College of Charleston Consistently Produces Teachers of the Year

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In the past five years nearly 200 alumni have been recognized as Teacher of the Year or Rookie Teacher of the Year. This year, all Top Five Finalists for Teacher of the Year are CofC alumni.

Teachers shape the way students view and interact with the world. They are a constant presence in student’s lives, showing up every day to prepare students to be successful in the world. Much of the work teachers do is invisible, which is why recognizing those teachers is so important.

That’s why the Charleston County School District (CCSD) recognizes teachers who go above and beyond every single year by naming the Top Five Finalists for Teacher of the Year. And, in the past five years nearly 200 alumni from the School of Education have been recognized as Teacher of the Year or Rookie Teacher of the Year.

RELATED: Listen to this episode of the Inside the College of Charleston podcast featuring School of Education Dean Fran Welch.

“Our graduates consistently earn teaching awards and positively contribute to the well-being and futures of their communities, embodying our motto – #GreatTeachersMadeHere,” says Kevin Eakes, associate dean of the School of Education.

This year, the Top Five Finalists for Teacher of the Year are all College of Charleston graduates: Grace Barry ’17, Septima P. Clark Academy; David Bonezzi ’20, Carolina Park Elementary School; McKenna Hakanson ’23 (M.Ed.), North Charleston Creative Arts Elementary School; Julia Royall ’02, West Ashley High School; and Stevie Shirey ’00, North Charleston High School.

(l–r): Grace Barry, David Bonezzi, Julia Royall and Stevie Shirey

And, last month, Hakason was officially named the CCSD 2024 Teacher of the Year.

McKenna Hakanson ’23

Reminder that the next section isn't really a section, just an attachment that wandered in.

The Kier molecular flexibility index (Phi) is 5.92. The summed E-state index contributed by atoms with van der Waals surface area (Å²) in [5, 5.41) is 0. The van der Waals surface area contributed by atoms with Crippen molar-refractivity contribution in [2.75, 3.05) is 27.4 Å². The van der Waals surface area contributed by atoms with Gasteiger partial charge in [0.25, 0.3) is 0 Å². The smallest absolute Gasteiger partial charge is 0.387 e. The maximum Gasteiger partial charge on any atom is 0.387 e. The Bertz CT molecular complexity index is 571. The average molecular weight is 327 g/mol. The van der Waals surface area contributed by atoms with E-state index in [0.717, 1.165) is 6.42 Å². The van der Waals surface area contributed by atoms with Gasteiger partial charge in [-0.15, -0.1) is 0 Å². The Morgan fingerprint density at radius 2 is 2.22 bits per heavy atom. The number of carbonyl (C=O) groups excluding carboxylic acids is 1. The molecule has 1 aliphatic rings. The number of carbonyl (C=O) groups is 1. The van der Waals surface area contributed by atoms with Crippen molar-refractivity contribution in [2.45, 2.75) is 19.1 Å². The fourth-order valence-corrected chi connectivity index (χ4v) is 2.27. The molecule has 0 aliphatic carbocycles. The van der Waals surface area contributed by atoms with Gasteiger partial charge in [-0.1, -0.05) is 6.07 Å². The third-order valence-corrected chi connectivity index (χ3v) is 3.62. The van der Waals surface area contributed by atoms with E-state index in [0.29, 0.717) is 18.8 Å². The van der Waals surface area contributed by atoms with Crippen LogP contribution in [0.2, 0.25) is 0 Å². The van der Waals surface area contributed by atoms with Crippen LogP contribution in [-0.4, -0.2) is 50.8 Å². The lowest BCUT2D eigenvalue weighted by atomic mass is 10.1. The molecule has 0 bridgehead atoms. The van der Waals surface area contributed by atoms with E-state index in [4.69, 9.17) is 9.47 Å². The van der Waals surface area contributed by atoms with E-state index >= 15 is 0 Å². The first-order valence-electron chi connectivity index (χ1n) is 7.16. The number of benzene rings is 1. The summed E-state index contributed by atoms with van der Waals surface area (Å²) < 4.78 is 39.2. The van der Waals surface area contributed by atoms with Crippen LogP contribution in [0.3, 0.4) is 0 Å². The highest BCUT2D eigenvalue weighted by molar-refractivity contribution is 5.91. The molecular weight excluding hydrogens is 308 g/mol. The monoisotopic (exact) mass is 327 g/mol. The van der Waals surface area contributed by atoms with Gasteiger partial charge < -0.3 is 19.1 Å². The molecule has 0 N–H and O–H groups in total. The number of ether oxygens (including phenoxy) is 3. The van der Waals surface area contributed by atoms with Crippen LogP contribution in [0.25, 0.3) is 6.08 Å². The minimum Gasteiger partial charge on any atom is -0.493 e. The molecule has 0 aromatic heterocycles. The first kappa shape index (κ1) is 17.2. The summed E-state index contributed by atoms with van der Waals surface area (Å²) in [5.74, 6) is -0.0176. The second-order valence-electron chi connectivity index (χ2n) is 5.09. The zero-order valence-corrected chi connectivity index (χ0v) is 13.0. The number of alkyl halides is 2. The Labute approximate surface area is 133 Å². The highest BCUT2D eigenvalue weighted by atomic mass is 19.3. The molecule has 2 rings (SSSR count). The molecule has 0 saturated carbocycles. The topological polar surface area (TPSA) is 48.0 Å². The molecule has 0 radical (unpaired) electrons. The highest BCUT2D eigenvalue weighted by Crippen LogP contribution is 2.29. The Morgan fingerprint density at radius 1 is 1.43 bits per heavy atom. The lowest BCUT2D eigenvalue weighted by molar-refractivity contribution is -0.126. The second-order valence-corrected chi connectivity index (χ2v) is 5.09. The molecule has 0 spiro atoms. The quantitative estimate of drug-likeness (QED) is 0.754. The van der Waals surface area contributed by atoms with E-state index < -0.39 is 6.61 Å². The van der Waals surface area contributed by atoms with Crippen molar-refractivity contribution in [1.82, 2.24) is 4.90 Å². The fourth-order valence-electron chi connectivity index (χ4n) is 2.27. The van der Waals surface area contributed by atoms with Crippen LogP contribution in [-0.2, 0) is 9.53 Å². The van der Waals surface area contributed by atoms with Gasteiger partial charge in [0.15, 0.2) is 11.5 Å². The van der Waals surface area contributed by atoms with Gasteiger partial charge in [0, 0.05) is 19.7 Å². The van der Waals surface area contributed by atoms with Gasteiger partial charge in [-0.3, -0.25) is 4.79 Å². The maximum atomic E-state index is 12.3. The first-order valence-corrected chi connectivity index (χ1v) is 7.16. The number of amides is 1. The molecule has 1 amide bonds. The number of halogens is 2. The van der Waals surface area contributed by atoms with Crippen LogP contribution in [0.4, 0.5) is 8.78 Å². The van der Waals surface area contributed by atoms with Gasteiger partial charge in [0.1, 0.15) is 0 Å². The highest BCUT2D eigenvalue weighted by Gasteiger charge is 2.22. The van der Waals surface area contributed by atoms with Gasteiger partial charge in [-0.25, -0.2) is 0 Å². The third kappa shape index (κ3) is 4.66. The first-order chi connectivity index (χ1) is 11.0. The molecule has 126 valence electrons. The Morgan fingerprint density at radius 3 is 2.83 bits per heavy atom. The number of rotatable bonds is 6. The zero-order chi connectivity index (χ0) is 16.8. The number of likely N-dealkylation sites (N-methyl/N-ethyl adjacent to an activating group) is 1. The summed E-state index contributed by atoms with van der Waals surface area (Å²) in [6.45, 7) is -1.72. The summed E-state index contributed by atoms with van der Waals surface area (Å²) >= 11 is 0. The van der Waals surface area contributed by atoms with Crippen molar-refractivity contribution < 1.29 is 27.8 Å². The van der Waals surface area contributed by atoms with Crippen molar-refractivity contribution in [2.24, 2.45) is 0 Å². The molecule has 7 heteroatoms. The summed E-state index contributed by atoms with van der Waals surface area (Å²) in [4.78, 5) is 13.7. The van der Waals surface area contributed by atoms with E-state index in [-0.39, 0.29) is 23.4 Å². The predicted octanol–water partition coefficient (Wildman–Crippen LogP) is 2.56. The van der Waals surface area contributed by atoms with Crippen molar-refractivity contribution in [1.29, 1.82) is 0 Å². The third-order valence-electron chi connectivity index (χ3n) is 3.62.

Hakason, a special education teacher, came to the College through a CCSD cohort of teachers working toward special education certification. After completing the program, she stayed at the College to get her Master of Education in Teaching, Learning and Advocacy, where she was named Outstanding Graduate Student.

“The College of Charleston gave me an amazing opportunity to transition from a general education teacher to a special education teacher through their cohort program with CCSD,” says Hakason, noting that the Teaching, Learning and Advocacy program “helped me grow not only an educator, but as an advocate for other teachers, students, families and myself. I’ve been able to implement so many of the skills I learned from the program in my role as an exceptional children resource teacher and department lead.

“I love having the chance to show future teachers the rewarding aspects of the job as well as supporting them with strategies to face some of the more difficult aspects of being an educator,” continues Hakason, who served as the cooperating teacher for Isabel “Izzy” Smith ’23, a special education major, during her tenure at the College. Smith has just been named the Beaufort County (S.C.) School District Induction Teacher of the Year. “I am so proud that her skills and passion were rightfully recognized and celebrated in her first year of teaching!”

Teachers like Hakason are great examples of the expertise fostered by the College’s teacher education program. Well over 100 new teachers graduate from the program every year. On average, 87% start working in schools immediately following graduation, with over 60% choosing to remain in the Lowcountry, positively impacting the next generation of young minds.

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